Georgia Trust for Historic Preservation Presents 23 Statewide Preservation Awards at Ceremony in Macon

ATLANTA, April 5, 2011— The Georgia Trust for Historic Preservation presented 23 awards recognizing the best of preservation in Georgia during its 34th annual Preservation Awards ceremony in Macon on April 1.

The Hardman Farm in Sautee, Ga. received the Marguerite Williams Award, presented annually to the project that has had the greatest impact on preservation in the state. The Italianate style house also received an award in the Excellence in Restoration category.

Owned by the Georgia Department of Natural Resources, the Hardman House is a great example of how preservation and sustainability can work hand in hand for both cultural and environmental conservation. The Garbutt Construction Company carried out a gentle renewal of the Hardman House with the goal of achieving LEED gold certification. With the completion of the restoration, the farm will be open to the public as a Georgia State Historic Site.

The Trust also presented five awards for Excellence in Restoration, nine awards for Excellence in Rehabilitation, three awards for Stewardship, and two for Preservation Service.

The Trust also presented the Camille W. Yow Volunteer of the Year Award to Bonnie Dowling of Macon. The Mary Gregory Jewett Award for Lifetime Preservation Service was given to Jane Symmes. The Piedmont Park Conservancy received the Chairman’s Award, which recognizes extraordinary contributions made to the field of preservation, for its preservation of Greystone.

The Excellence in Restoration winners were: the Coweta County Courthouse, Newnan; Hardman Farm, Helen; Old Fort Jackson, Savannah; Hills and Dales, LaGrange; and Freeman’s Mill, Lawrenceville.

Excellence in Rehabilitation winners were: Campus Theatre and Bookstore, Milledgeville; Clarence Thomas Center for Historic Preservation, Savannah; E.M. Rogers House, Adel; New College at the University of Georgia, Athens; Hallock Cottage, Augusta; Plaza Arts Center, Eatonton; Pulaski County Board of Education, Hawkinsville; the Rock Building, Chatsworth; and the Wynne-Claughton Building (Carnegie Building), Atlanta.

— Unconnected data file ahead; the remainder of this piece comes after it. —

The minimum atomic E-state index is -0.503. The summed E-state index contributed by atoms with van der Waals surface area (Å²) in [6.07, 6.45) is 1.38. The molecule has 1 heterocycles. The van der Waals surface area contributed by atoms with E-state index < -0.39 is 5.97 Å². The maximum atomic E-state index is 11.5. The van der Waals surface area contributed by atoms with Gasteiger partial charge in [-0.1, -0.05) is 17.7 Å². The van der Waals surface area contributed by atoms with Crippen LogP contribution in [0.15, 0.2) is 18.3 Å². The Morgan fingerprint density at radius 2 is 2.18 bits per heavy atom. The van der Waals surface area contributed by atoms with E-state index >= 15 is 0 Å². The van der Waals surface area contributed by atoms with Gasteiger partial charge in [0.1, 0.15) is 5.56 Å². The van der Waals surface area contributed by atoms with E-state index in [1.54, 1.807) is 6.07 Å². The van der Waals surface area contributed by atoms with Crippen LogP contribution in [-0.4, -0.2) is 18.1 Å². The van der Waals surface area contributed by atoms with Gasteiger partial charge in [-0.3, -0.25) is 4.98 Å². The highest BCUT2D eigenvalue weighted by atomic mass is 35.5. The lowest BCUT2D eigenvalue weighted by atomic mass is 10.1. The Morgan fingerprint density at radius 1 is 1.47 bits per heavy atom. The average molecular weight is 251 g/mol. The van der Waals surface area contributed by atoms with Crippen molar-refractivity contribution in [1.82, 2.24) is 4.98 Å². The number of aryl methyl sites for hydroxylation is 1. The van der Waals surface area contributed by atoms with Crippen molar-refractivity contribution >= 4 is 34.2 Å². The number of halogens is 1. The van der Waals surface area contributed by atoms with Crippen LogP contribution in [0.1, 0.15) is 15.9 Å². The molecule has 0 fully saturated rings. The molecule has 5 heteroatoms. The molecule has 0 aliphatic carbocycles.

Three awards were given to recognize Stewardship in the field of historic preservation. The winners were: Friends of the Vann House in Chatsworth for their preservation and support of the Vann House, the Shields Etheridge Farm in Jefferson for their new self-guided interpretive program, and the Stumbo Residence in Fort Valley for an addition to a neoclassical style home which left the historic integrity of the existing house intact.

Two awards for Preservation Service were presented. Jim Lockhart was recognized for his lifelong dedication to photographing the buildings and structures throughout Georgia listed on the National Register of Historic Places. The Madison Morgan Conservancy’s successful efforts to protect over 1,000 sites through conservation easements also received recognition.

 “This year’s winners represent a tremendous dedication to restoring and revitalizing Georgia’s historic buildings and communities,” said Mark C. McDonald, president of The Georgia Trust.  “We are proud to honor such deserving projects and individuals.”

For more than 30 years, the Trust has recognized preservation projects and individuals in the state who have made significant contributions to the field of historic preservation. Awards are presented on the basis of the contributions of the person or project to the community and/or state and on compliance to the Secretary of the Interior’s Standards for the Treatment of Historic Properties.

Founded in 1973, The Georgia Trust for Historic Preservation is one of the country’s largest statewide, nonprofit preservation organizations. The Trust is committed to preserving and enhancing Georgia’s communities and their diverse historic resources for the education and enjoyment of all.

The Trust generates community revitalization by finding buyers for endangered properties acquired by its Revolving Fund and raises awareness of other endangered historic resources through an annual listing of Georgia’s “10 Places in Peril.” The Trust helps revitalize downtowns by providing design and technical assistance in 102 Georgia Main Street cities; trains Georgia’s teachers in 63 Georgia school systems to engage students in discovering state and national history through their local historic resources; and advocates for funding, tax incentives and other laws aiding preservation efforts.

To learn more about The Georgia Trust and the Preservation Awards, visit